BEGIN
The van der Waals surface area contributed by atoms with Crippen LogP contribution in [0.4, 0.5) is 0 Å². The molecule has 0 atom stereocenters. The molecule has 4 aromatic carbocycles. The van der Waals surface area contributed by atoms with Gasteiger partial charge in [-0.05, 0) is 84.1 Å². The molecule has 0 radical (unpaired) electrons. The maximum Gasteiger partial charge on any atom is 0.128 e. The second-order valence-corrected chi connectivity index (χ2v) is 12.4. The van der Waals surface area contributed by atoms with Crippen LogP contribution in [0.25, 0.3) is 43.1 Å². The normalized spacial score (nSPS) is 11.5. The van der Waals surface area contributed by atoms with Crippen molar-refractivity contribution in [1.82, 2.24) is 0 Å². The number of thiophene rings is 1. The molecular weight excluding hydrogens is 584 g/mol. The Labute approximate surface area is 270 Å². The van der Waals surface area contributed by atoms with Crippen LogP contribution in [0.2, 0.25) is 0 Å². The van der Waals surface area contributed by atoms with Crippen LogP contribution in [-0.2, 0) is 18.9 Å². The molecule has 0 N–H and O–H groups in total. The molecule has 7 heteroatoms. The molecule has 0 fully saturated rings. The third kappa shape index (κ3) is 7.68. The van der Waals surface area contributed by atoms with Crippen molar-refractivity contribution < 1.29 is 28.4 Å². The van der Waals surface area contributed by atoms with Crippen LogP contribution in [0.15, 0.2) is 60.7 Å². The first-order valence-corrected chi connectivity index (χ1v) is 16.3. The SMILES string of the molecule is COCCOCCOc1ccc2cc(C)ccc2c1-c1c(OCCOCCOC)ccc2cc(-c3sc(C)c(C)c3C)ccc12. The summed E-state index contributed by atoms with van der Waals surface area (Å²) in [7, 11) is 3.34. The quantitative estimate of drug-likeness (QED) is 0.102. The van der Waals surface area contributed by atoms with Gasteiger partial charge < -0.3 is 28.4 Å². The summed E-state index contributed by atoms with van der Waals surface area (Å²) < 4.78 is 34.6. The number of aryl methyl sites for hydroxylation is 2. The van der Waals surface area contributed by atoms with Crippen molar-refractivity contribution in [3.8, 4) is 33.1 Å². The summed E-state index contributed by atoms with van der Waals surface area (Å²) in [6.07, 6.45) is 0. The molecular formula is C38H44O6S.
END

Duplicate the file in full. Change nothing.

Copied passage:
The van der Waals surface area contributed by atoms with Crippen LogP contribution in [0.4, 0.5) is 0 Å². The molecule has 0 atom stereocenters. The molecule has 4 aromatic carbocycles. The van der Waals surface area contributed by atoms with Gasteiger partial charge in [-0.05, 0) is 84.1 Å². The molecule has 0 radical (unpaired) electrons. The maximum Gasteiger partial charge on any atom is 0.128 e. The second-order valence-corrected chi connectivity index (χ2v) is 12.4. The van der Waals surface area contributed by atoms with Crippen LogP contribution in [0.25, 0.3) is 43.1 Å². The normalized spacial score (nSPS) is 11.5. The van der Waals surface area contributed by atoms with Crippen molar-refractivity contribution in [1.82, 2.24) is 0 Å². The number of thiophene rings is 1. The molecular weight excluding hydrogens is 584 g/mol. The Labute approximate surface area is 270 Å². The van der Waals surface area contributed by atoms with Crippen LogP contribution in [0.2, 0.25) is 0 Å². The van der Waals surface area contributed by atoms with Crippen LogP contribution in [-0.2, 0) is 18.9 Å². The molecule has 0 N–H and O–H groups in total. The molecule has 7 heteroatoms. The molecule has 0 fully saturated rings. The third kappa shape index (κ3) is 7.68. The van der Waals surface area contributed by atoms with Crippen molar-refractivity contribution < 1.29 is 28.4 Å². The van der Waals surface area contributed by atoms with Crippen LogP contribution in [0.15, 0.2) is 60.7 Å². The first-order valence-corrected chi connectivity index (χ1v) is 16.3. The SMILES string of the molecule is COCCOCCOc1ccc2cc(C)ccc2c1-c1c(OCCOCCOC)ccc2cc(-c3sc(C)c(C)c3C)ccc12. The summed E-state index contributed by atoms with van der Waals surface area (Å²) in [7, 11) is 3.34. The quantitative estimate of drug-likeness (QED) is 0.102. The van der Waals surface area contributed by atoms with Gasteiger partial charge < -0.3 is 28.4 Å². The summed E-state index contributed by atoms with van der Waals surface area (Å²) < 4.78 is 34.6. The number of aryl methyl sites for hydroxylation is 2. The van der Waals surface area contributed by atoms with Crippen molar-refractivity contribution in [3.8, 4) is 33.1 Å². The summed E-state index contributed by atoms with van der Waals surface area (Å²) in [6.07, 6.45) is 0. The molecular formula is C38H44O6S.